Tip of the Day: How to cook Sticky Rice in 6 minutes!

Posted in Cooking, MUST KNOW TIPS & TECHNIQUES! on May 6, 2010 by Meals of Asia

  1. Wash and rinse sticky rice 2-3 times or until water runs clearer.
  2.  Soak sticky rice for at least 10 minutes in warm water in a bowl. Soaking the rice is very important because it allows the rice to absorb enough water to cook properly later on. If you don’t soak the rice long enough, it will be undercooked. The water level should be just above the rice, which comes out to be 1 cup of rice and one cup of water.
  3. Use a non-plastic bowl to microwave the rice in (Corelle bowls are great) because you may melt the plastic in the microwave. Cover the bowl with a dish (a Corelle plate or a microwaveable lid) and cook in microwave on high power for 3 minutes. Stir the rice around to move the rice from the top to the bottom. You will notice that some of the rice is translucent or cooked while some still have white center or an uncooked portion. 
  4. Heat rice up again for another 3 minutes. Check and see if it is done. When cooked, all the rice should be translucent.  


Sticky rice is frequently eaten with any type of Thai laab or papaya salad

Sticky Rice with Mango

Posted in DESSERT on May 5, 2010 by Meals of Asia

Mother’s Day is this Sunday, May 9th!

Remind mom how special she is by finishing her dinner off with a delicious Sticky Rice with Mango dessert!!!


  • 1 1/2 cups glutinous (sweet) rice
  • 1 1/3 cups well-stirred canned unsweetened coconut milk
  • 1/3 cup plus 3 tablespoons sugar
  • 1/4 teaspoon salt
  • 1 tablespoon black or white sesame seeds, toasted lightly
  • 1 large mango, peeled, pitted, and cut into slices


  1. In a bowl wash rice well in several changes of cold water until water is clear. Soak rice in cold water to cover overnight.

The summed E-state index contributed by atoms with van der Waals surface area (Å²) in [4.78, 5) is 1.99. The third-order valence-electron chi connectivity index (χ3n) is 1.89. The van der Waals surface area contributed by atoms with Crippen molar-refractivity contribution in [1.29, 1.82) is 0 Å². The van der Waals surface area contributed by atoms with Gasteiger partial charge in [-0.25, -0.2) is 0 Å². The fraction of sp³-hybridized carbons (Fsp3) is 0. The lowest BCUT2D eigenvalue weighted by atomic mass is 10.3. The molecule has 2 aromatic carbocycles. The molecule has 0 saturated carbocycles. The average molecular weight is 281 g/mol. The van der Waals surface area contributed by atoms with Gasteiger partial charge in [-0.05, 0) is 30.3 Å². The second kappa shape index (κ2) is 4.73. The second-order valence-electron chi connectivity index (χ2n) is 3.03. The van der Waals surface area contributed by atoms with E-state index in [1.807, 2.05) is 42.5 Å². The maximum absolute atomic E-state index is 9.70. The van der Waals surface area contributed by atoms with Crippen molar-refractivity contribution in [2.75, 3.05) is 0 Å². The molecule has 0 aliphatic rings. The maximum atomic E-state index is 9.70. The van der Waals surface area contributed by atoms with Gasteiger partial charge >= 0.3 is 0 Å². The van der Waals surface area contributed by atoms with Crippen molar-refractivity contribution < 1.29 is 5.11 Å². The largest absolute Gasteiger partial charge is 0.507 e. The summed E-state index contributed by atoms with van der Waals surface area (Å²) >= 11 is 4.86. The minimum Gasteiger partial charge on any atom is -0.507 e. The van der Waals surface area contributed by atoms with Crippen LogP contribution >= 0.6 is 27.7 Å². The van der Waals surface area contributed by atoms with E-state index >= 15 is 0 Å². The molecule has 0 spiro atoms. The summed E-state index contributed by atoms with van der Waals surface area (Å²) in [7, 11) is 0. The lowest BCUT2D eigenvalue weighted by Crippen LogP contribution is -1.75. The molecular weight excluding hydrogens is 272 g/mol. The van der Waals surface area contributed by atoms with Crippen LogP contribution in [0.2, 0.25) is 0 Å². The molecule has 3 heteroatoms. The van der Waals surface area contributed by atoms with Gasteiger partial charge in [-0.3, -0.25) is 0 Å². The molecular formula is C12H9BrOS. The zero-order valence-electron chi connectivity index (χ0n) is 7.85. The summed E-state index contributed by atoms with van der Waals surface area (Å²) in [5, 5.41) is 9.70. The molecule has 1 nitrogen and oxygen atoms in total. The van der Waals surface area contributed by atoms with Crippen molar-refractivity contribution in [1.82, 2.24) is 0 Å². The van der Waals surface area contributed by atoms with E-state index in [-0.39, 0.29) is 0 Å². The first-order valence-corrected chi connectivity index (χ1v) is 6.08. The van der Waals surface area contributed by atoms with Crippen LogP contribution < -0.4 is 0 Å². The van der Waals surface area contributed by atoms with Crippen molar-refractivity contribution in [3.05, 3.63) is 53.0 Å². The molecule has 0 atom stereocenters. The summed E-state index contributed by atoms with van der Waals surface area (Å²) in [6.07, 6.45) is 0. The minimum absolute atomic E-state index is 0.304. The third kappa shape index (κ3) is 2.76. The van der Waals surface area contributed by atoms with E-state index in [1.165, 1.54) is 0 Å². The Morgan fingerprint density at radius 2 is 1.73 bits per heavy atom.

2. Drain rice well in a sieve. Set sieve over a large deep saucepan of simmering water (sieve should not touch water) and steam rice, covered with a kitchen towel and a lid, 30 to 40 minutes, or until tender (check water level in pan occasionally, adding more water if necessary).
  3. While rice is cooking, in a small saucepan bring 1 cup coconut milk to a boil with 1/3 cup sugar and salt, stirring until sugar is dissolved, and remove from heat. Keep mixture warm.
  4. Transfer cooked rice to a bowl and stir in coconut-milk mixture. Let rice stand, covered, 30 minutes, or until coconut milk mixture is absorbed. Rice may be prepared up to this point 2 hours ahead and kept covered at room temperature.
  5. While rice is standing, in cleaned small pan slowly boil remaining 1/3 cup coconut milk with remaining 3 tablespoons sugar, stirring occasionally, 1 minute. Transfer sauce to a small bowl and chill until cool and thickened slightly.
  6. To serve, mold 1/4 cup servings of sticky rice on dessert plates. Drizzle desserts with sauce and sprinkle with sesame seeds. Divide mango slices among plates.  

Thank you for sharing, Epicurious.com!

How to Pick & Peel Mangoes!

Posted in ASIAN COOKING 101, PA NHIA'S COOKING DICTIONARY on May 5, 2010 by Meals of Asia

Step 1: Mangoes certainly come in a lot of shapes and varieties, but one thing I always look for when picking out a mango is that it should be oblong shaped, like a football, and should be firm and not mushy to the touch. The color should be similar to that of a ripe peach, rather than a light green.

Step 2: Smell your mango! It should not have an alcohol scent to it, or it may have already gone bad. Mangos have a lot of sugar in them, so they tend to start smelling fermented if they are on their way out.